Is Pettus merely doomed to flood?
by Jason Collins
Jun 12, 2013 | 1876 views | 0 0 comments | 20 20 recommendations | email to a friend | print
Flooding in Pettus from earlier this year.
Flooding in Pettus from earlier this year.
Flood in Pettus in 2001.
Flood in Pettus in 2001.
PETTUS – Flooding is nothing new to the residents of Pettus.

When it rains, the water backs up and downtown floods.

But the problem is exacerbated by the amount of brush that has overgrown the Medio Creek, said Karen Kibbe, a Pettus resident.

On Monday, she approached commissioners during their meeting asking them for help.

“The Medio Creek is not clear for drainage downstream of Pettus,” she told the court.

The flooding, she stressed, is not from the local rainfall either.

She highlighted the flood only a couple of weeks ago that shut down the town.

“This is in part because downtown is built in the 100-year flood plain,” she said. “It is also because the Medio Creek.... is not kept clear for drainage downstream of Pettus.”

She had received about eight inches of rain that morning and there was no flooding in the area.

It wasn’t until later that day that the water from up north, in the Karnes area, began to flow down.

“It was the rain upstream that came downstream and backed up into Pettus that flooded downtown,” she said.

Pettus Volunteer Fire Department Chief Clifford Bagwell said previously that the Dairy Queen building flooded after a couple of windows broke out and the Fast Break convenience store across the street was damaged by high water.

Several oil company buildings also were damaged when flood waters got inside them.

The water also hit the post office, causing enough damage that the building would need to be closed for repairs.

Sam Bolen, United States Postal Service spokesman, said that the office is still closed and that customers are being asked to pick up their mail in Kenedy — 15 miles north — until further notice.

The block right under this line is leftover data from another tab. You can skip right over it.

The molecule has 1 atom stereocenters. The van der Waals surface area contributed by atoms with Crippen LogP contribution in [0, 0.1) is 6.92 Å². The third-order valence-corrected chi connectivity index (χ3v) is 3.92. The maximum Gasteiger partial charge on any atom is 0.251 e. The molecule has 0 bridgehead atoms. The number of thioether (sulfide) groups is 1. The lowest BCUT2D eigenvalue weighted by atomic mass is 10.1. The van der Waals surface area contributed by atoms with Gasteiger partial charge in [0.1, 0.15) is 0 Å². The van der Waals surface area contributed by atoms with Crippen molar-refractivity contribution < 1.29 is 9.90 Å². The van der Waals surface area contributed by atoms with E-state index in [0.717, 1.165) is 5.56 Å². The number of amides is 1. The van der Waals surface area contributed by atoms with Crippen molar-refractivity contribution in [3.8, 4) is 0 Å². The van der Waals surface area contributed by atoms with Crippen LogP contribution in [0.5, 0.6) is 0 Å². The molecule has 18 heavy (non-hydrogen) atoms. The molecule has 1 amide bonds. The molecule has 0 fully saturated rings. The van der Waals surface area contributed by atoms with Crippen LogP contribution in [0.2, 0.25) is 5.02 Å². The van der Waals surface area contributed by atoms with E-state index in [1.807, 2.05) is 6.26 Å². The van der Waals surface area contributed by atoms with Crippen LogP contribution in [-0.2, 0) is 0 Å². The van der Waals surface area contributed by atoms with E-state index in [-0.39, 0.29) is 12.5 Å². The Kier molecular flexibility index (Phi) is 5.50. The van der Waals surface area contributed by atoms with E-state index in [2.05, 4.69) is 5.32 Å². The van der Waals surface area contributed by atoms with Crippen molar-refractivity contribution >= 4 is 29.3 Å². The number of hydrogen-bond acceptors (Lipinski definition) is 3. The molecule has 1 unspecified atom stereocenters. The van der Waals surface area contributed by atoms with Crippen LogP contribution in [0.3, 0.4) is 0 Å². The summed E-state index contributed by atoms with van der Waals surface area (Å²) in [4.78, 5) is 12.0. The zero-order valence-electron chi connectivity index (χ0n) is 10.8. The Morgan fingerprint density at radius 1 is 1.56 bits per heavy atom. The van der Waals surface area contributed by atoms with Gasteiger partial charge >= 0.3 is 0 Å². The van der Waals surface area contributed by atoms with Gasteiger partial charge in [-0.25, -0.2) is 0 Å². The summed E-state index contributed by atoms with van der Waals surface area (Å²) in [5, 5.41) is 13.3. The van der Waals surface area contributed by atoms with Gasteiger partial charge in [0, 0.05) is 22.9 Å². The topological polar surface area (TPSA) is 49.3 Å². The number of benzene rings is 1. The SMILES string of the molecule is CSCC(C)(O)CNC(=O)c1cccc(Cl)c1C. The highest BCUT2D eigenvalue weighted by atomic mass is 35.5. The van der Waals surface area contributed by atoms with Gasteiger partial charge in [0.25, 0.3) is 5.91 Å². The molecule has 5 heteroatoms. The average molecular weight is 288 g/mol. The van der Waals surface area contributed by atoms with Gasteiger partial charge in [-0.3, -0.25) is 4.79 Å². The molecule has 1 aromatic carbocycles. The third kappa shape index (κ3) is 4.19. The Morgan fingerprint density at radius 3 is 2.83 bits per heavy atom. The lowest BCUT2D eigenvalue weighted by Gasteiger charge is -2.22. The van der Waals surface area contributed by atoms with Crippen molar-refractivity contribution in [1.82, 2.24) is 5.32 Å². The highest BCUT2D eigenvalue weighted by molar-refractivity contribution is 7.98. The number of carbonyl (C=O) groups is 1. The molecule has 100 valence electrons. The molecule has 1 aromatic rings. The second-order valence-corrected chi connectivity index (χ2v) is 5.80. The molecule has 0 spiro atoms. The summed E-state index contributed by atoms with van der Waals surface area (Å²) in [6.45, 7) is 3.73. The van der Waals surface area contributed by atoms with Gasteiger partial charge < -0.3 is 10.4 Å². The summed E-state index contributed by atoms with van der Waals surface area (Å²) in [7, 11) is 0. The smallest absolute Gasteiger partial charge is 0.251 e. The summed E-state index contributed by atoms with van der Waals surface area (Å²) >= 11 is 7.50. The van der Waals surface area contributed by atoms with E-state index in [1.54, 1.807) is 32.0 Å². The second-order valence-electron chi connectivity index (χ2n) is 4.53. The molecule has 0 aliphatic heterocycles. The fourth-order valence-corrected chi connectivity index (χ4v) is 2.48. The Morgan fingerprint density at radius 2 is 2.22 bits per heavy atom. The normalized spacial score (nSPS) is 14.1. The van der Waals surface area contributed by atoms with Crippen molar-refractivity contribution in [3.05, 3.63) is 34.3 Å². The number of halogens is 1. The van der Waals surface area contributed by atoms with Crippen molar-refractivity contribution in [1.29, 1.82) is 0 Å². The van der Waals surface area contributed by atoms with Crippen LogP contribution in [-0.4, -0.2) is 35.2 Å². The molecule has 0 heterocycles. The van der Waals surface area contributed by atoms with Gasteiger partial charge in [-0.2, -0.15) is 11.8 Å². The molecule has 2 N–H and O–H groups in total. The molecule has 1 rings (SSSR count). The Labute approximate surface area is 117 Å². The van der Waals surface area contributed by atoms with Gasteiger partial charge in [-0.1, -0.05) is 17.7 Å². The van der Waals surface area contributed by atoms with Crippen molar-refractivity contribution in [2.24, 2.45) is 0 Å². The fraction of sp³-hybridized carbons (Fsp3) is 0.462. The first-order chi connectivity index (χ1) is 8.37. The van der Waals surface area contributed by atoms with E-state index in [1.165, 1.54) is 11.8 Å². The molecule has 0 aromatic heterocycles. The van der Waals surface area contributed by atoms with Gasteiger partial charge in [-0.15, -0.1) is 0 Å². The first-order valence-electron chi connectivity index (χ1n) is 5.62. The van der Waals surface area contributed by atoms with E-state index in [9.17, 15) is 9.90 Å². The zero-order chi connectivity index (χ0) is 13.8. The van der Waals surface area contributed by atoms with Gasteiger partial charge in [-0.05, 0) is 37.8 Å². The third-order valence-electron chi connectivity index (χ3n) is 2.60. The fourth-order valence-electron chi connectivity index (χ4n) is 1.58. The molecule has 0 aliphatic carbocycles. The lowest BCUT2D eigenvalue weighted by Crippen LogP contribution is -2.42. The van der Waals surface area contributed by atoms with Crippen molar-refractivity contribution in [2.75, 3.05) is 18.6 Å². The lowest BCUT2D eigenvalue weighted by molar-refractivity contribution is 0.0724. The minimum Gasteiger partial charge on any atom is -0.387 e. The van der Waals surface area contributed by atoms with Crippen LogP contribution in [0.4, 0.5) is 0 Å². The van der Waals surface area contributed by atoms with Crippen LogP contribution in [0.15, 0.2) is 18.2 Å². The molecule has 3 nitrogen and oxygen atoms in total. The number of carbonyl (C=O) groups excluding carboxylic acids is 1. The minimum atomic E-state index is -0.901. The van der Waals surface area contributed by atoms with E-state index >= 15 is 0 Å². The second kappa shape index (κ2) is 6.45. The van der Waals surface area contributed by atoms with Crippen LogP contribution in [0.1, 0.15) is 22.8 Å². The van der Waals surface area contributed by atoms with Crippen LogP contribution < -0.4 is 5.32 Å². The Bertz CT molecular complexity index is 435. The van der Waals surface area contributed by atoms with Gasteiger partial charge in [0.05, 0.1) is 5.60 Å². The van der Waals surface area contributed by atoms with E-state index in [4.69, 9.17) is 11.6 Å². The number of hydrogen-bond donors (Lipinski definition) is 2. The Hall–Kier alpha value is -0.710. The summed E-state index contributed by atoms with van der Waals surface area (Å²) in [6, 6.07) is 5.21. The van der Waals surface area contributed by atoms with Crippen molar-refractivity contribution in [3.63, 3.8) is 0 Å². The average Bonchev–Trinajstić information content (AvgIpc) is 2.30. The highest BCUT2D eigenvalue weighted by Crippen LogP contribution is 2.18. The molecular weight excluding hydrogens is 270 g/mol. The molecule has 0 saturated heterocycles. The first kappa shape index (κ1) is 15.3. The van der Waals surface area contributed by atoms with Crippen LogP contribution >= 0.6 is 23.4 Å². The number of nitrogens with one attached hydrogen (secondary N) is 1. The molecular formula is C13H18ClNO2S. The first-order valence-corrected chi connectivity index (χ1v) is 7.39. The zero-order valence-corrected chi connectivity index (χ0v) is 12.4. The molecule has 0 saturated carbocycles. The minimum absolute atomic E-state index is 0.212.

USPS leases the building and the owner’s insurance adjuster is handling the repairs.

How long will this take?

That just depends on the amount of work and the time it takes to complete it. Bolen said that right now, he doesn’t have a time frame.

Problems like this could be prevented, Kibbe said, if the brush that blocks the creek were cleared.

“The only way to deal with this is to keep that drainway clear,” she said.

She said that public entities have the ability to go in and clear the creek.

“Unfortunately for you guys, the only public entity to have jurisdiction is the county,” she said.

Commissioner Dennis DeWitt sympathized with Kibbe but said there was little that the county could do right now.

“Pettus is a real concern in Bee County,” he said. “That entire area is a federally recognized flood zone.”

He said that typically it would be the responsibility of a water control district; however, there is no such group in the county.

Within the town site, the water rises and falls quickly — often within six to eight hours. But, he said, that doesn’t lessen the damage that the water can cause.

“It doesn’t stay up very long,” he said. “It can be devastating but it comes and goes.

“You never get used to a flood. But you have to anticipate it.”

In September 2001, flood waters saturated the community as they had in the past. Like this time, the downtown businesses were closed and repairs needed once the water receded. And this was just one of many times the area has been inundated with water.

Fixing the problem will take manpower and equipment.

Kibbe suggested using the prison labor force to help.

Judge David Silva said that the prison no longer has the work crews available like it once did.

“The prisons have pretty much discontinued that program,” he said. “That was about two or three years ago when they discontinued that.”

The reason, he speculated, was a lack of correctional officers available to handle the program.

“I know they are short on personnel,” Silva said. “You don’t see them with the city. You don’t see them with us.”

At one time the county used prison labor to maintain the courthouse grounds.

So, without that labor, finding the manpower, and equipment, would be difficult.

“I don’t think we have the personnel to do that,” he said. “We could look at it and approach one of the wardens and see if for that specific project they could allow us some personnel.”

Kibbe said that this isn’t a project that will need to be done every year.

“It is not an everyday thing,” she said. “It has not been cleared since I moved here and since it flooded downtown 13 years ago.

“If we take care of this every few years we will not have this problem when we do get a rain.”

Jason Collins is the editor at the Bee-Picayune and can be reached at 358-2550, ext. 121, or at
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